New York Daily News
The plan also will include a provision for automatic increases going forward that are tied to inflation, according to sources.
The state's current minimum wage is $7.25 an hour. It has been increased five times since 2000--the last time in 2009, when it automatically went up a dime-an-hour to meet the federal rate.
Raising it to $8.50 an hour would give New York one of the highest rates in the country, only behind such states as Oregon and Washington.
Supporters say it is needed because salaries for low-wage earners have not kept up in recent years with rising consumer costs, while businesses warn it could further hurt a battered economy.
Assembly Speaker Sheldon Silver wouldn't provide specifics, but confirmed to he News that his majority would unveil its plan on Monday at the Capitol.
Silver, who first raised the idea on Jan. 4 in a speech just before Gov. Cuomo's state-of-the-state address, said at the time an increase would affect 14% of the workforce, or 1.2 million people.
He called an increase the top priority this year for the Assembly Dems.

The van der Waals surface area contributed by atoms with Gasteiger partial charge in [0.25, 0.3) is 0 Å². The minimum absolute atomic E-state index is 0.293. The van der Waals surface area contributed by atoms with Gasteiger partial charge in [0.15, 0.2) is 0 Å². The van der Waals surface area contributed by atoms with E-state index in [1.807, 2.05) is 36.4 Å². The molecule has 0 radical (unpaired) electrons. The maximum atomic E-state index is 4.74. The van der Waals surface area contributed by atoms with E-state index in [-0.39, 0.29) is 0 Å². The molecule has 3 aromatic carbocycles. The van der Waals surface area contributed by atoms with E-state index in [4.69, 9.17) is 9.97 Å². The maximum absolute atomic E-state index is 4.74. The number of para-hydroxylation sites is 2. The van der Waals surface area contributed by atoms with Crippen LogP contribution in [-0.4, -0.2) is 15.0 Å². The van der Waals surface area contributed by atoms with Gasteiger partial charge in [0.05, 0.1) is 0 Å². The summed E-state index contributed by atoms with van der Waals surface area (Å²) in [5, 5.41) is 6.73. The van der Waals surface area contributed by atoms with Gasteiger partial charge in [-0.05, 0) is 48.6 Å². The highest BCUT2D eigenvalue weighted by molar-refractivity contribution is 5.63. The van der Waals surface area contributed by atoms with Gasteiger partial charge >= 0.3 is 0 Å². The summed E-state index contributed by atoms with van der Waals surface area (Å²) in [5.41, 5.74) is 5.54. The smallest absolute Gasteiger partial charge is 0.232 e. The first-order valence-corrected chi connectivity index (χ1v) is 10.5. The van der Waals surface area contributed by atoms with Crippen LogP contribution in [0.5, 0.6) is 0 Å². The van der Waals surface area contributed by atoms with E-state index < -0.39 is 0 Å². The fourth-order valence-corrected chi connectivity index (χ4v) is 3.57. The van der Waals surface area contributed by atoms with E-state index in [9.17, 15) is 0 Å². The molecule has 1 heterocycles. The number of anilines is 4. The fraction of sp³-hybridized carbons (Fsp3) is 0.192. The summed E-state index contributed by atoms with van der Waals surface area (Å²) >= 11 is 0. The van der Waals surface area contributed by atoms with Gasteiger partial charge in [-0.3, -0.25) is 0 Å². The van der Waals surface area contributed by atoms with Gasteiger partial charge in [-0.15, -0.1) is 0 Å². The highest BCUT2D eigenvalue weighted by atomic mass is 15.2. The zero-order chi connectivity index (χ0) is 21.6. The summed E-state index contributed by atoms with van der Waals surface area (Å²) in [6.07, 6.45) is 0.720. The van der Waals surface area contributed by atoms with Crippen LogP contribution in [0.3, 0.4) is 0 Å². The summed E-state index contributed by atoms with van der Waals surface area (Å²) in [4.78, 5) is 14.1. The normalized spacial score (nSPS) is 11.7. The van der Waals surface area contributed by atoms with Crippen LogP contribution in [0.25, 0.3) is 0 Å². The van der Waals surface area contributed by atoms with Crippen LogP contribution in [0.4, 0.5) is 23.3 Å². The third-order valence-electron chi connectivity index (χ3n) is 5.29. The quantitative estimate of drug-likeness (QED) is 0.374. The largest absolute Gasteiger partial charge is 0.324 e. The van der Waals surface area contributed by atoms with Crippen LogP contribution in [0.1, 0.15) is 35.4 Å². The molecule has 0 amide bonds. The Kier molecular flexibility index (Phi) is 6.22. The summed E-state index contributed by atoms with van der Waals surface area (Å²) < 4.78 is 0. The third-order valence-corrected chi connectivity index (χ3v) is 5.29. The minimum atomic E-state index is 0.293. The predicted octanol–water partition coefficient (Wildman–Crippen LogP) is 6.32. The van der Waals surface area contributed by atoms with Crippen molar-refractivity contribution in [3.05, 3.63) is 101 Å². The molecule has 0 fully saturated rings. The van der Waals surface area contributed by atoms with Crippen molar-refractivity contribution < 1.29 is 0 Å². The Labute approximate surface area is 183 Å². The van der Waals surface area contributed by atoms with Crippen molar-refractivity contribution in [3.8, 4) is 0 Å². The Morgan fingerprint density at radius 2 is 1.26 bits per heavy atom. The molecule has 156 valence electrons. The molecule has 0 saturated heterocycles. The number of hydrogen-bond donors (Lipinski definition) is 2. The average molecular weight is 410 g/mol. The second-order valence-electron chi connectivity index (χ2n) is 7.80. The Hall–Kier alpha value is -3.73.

"Frankly, it is absurd to expect anyone - let alone a working family - to afford the cost of living today and be able to invest in their future on a salary of $7.25 an hour; or $15,000 a year," Silver said at the time.
Cuomo last week had expressed openness to an increase this year.
He said he has long supported minimum wage increases, but held off taking a position on one this year until a specific plan is proposed.
Senate Republicans are considered the greatest obstacle.
They have long opposed hikes to the minimum wage, saying it hurts job growth.
On Sunday, Senate GOP spokesman Scott Reif didn't take a position.
"Senate Republicans will continue to promote policies that encourage job growth and make New York a more business-friendly state, just as we did last year partnering with Gov. Cuomo," Reif said.
Mayor Bloomberg, a big-time backer of Senate Republicans, has said he supports a minimum wage hike.
Stuart Appelbaum, president of the Retail, Wholesale and Department Store Union, hailed any hike to worker wages, calling it "an important step forward."
"The way there can be an economic recovery is to put more money into the hands of the people who have very little," Appelbaum said. "Every penny they get they are going to spend. It comes back to the economy."
But many business groups have argued it would lead to job losses and make New York less competitive with neighboring states.
Eighteen states, including Massachusetts and Connecticut, currently have higher minimum wage rates than new York.